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Monday, 17 October 2016


Imagine you're around nine years old and you live in a desolate coastal community surrounded by other young boys and a ton of women with the same disconcerting androgyny of Tilda Swinton. Congratulations: you're Nicholas, the protagonist of EVOLUTION, a super weird recent French film.

The film opens with young Nicholas swimming in the sea and discovering a drowned body. There's a vibrant red starfish on the corpse's stomach, which fascinates Nicholas, and is just one of many references to aquatic life scattered throughout the film. However, when he informs one of the community's many female(?) 'caretakers' of his discovery, all they bring back to the surface is the starfish - apparently, he imagined the body. 

And so we have the start of a possible conspiracy and Nicholas' slowly dawning realisation that something isn't right...

The first few minutes of EVOLUTION also brings in the overarching style of the piece: that is, long, static shots; underwater photography, the incessant rumble and whoosh of waves and wind; and a score reminiscent of the BBC Radiophonic Workshop. There isn't anything to anchor the events/setting to any particular time or place, which is clearly done on purpose. Even the fact the characters speak French doesn't necessarily mean they're in France - we find out if this is an island, coastal community or somewhere else by the end of the film, but even then there's no clear sense of geography. EVOLUTION is removed from our time and place yet exists within it. 

In a previous post I mentioned Lovecraft in relation to this film, which feels both wrong and right. Apart from the sea motifs and setting, it's perhaps closer to the work of fellow French director Jean-Pierre Jeunet (THE CITY OF LOST CHILDREN) with its surreal atmosphere and sickly green hue. Is it otherwordly? It feels more disconnected than that, as lengthy stretches of ambient sounds and forlorn stares serve to distance characters from each other as much as the audience. EVOLUTION's director Lucile Hadžihalilović wastes no time in presenting a very self-contained world, yet leaves an strong undercurrent of ambiguity that may put a lot of people off. 

All the children are sick (or are they?). All the 'women' are nurses and/or mothers (or are they?). Nicholas regularly sketches pictures of animals, vehicles, etc, so he clearly has an understanding of the outside world - did he come from there or has he seen/been shown these images some other way? Why aren't there any older men? Why do the nurses regularly watch the video of someone giving birth? This is a film less about typical plot and more about mood, about texture

Water pools in dank corridors. Green paint flakes from walls like old skin. The 'hospital' and homes are borderline derelict, yet the equipment used appears to be in good condition. This desolation, unfortunately, also causes the film to have an inherent coldness that, whilst not exactly bleak, adds a further emotional distance between the characters and ourselves. It is a film to admire rather than like; it's difficult to identify with anyone because it all so unsettling (there is a strong sexual aspect to a lot of the character interactions) and no one quite acts like a normal person. The women are aloof and stern, the children perplexed yet obedient - if EVOLUTION were a person itself, it'd be stoic. And possibly hide tentacles under his/her clothes.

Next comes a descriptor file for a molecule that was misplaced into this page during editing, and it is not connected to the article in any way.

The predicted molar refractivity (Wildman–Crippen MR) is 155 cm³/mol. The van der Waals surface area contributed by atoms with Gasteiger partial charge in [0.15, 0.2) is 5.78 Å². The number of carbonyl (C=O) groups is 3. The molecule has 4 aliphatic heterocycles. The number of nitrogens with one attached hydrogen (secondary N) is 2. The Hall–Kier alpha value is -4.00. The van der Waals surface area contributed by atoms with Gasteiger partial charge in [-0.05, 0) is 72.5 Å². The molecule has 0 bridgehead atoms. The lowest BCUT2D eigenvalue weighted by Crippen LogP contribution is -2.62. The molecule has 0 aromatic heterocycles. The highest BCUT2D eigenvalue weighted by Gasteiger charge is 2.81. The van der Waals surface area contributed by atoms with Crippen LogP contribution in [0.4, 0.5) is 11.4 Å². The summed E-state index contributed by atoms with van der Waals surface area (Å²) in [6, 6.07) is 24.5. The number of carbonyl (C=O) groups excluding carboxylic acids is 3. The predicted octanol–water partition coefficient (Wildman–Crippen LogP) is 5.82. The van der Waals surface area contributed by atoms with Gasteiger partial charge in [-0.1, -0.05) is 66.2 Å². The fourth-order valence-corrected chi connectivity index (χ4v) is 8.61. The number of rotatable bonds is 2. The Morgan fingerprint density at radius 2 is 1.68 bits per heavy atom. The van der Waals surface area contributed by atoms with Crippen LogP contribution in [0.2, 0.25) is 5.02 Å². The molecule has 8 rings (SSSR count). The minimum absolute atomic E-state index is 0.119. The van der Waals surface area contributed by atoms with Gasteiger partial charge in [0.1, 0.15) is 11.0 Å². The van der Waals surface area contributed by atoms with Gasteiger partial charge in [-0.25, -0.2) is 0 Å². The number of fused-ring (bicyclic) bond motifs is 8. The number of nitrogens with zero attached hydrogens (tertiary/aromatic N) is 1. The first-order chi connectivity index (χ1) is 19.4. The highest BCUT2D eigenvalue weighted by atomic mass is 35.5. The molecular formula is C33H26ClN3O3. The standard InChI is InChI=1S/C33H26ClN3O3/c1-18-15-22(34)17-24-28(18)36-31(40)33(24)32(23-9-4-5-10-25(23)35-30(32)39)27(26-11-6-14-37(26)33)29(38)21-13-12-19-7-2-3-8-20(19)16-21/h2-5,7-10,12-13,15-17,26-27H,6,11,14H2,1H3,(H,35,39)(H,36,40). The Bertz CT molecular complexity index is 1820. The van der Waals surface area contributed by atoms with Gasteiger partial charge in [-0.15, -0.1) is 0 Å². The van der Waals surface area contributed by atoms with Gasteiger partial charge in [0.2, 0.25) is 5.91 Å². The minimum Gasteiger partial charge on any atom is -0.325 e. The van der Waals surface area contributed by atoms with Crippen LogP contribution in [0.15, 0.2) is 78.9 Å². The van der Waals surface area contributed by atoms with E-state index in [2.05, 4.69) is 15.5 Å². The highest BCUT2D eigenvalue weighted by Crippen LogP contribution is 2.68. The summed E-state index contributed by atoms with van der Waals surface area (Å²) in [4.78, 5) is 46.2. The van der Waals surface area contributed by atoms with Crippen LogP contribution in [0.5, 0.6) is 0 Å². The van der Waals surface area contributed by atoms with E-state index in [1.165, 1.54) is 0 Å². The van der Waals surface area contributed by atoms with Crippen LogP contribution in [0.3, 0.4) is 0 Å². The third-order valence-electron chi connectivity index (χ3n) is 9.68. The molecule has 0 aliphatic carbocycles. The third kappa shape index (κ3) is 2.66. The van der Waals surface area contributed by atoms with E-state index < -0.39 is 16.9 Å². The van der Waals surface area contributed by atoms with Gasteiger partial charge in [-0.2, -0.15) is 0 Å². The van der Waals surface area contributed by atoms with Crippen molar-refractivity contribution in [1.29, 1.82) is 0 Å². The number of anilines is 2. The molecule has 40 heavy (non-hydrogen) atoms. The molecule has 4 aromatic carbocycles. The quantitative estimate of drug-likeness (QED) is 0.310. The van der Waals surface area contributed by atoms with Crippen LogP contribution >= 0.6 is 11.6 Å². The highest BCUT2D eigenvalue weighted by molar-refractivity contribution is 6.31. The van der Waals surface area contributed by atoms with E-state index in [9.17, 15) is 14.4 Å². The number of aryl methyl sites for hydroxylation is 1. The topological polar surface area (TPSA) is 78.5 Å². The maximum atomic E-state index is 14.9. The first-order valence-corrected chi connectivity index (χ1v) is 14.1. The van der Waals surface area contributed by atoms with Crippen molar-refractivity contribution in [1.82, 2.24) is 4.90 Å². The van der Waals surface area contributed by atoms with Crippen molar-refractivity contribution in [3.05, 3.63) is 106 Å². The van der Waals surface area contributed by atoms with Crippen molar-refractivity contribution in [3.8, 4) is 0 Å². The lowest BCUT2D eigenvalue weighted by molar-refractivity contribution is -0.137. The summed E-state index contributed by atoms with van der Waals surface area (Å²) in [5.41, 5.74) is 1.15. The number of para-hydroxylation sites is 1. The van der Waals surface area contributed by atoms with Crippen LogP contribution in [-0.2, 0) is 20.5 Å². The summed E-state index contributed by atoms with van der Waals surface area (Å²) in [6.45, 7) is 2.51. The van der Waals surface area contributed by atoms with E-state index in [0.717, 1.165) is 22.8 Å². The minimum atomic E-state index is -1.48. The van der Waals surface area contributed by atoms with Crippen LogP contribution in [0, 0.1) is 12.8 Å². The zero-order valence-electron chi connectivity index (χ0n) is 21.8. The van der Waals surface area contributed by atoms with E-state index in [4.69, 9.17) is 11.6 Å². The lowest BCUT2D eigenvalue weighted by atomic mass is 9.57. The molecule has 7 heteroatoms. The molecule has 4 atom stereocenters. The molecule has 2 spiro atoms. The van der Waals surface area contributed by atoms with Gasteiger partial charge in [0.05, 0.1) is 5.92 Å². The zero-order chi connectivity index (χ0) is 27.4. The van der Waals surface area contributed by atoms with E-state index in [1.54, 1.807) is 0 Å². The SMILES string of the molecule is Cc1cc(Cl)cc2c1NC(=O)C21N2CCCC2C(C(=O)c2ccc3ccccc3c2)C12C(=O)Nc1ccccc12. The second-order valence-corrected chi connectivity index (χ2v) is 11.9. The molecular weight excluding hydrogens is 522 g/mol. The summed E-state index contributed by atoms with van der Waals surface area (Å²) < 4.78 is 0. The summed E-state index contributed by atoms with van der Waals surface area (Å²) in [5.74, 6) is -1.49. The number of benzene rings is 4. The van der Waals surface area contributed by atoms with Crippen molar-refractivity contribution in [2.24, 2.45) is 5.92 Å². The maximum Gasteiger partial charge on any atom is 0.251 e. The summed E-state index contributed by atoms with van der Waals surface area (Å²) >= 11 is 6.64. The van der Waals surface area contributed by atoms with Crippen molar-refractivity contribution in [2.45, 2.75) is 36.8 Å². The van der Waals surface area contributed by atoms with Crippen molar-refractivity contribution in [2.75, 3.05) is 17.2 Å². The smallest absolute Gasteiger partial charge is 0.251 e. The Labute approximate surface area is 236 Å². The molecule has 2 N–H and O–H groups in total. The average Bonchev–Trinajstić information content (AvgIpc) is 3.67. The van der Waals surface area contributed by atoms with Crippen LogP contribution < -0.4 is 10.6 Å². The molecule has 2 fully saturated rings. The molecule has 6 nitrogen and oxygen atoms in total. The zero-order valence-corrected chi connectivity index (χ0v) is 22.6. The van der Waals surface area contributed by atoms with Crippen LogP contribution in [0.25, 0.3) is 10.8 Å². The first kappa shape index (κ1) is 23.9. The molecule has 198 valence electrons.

I do, however, recommend it. What I don't recommend is that you watch the trailer. It effectively condenses an already sparse film down to something that betrays the fact it would have worked perfectly well as a short film. Allow yourself to experience this one in the dark, alone and possibly a little tired.

Here's some music from the film, which should give you a pretty good idea of the sort of atmosphere it revels in:

ps. I have a theory about what's going, which if you're interested is hidden below in tiny, tiny writing:
The women are the results of a previous experiment, and are themselves trying to replicate the results using the bodies of the young boys. With reference to certain sea creatures' sexual properties, it's possible the goal is to create a lifeform/version of a person capable of creating their own offspring. Except, they're still learning/experimenting, which is why we see them watching a birth video and collecting the 'failures' in jars. What do you think?

Wednesday, 12 October 2016


OI OI. Just a quickie (oo er!):

One reason I haven't been posting much in this last month is because I've been busy working on some remixes, yey for that! If you're interested, you can hear them here:


and here:

Another reason is because I've been finishing a Teaching English as Foreign Language course! I've now completed all the coursework for this, so fingers crossed I pass it all okay.

I've also watched an awful lot of films, and I'll be talking in more depth about these soon. In particular, a recent weird French film called EVOLUTION. It has genetic mutation and sea themes, so calling it 'Lovecraftian' is both not-entirely accurate and also not-entirely wrong. If you can, find it and watch it.

No end song this time since you've got some music just up there ^  - enjoy!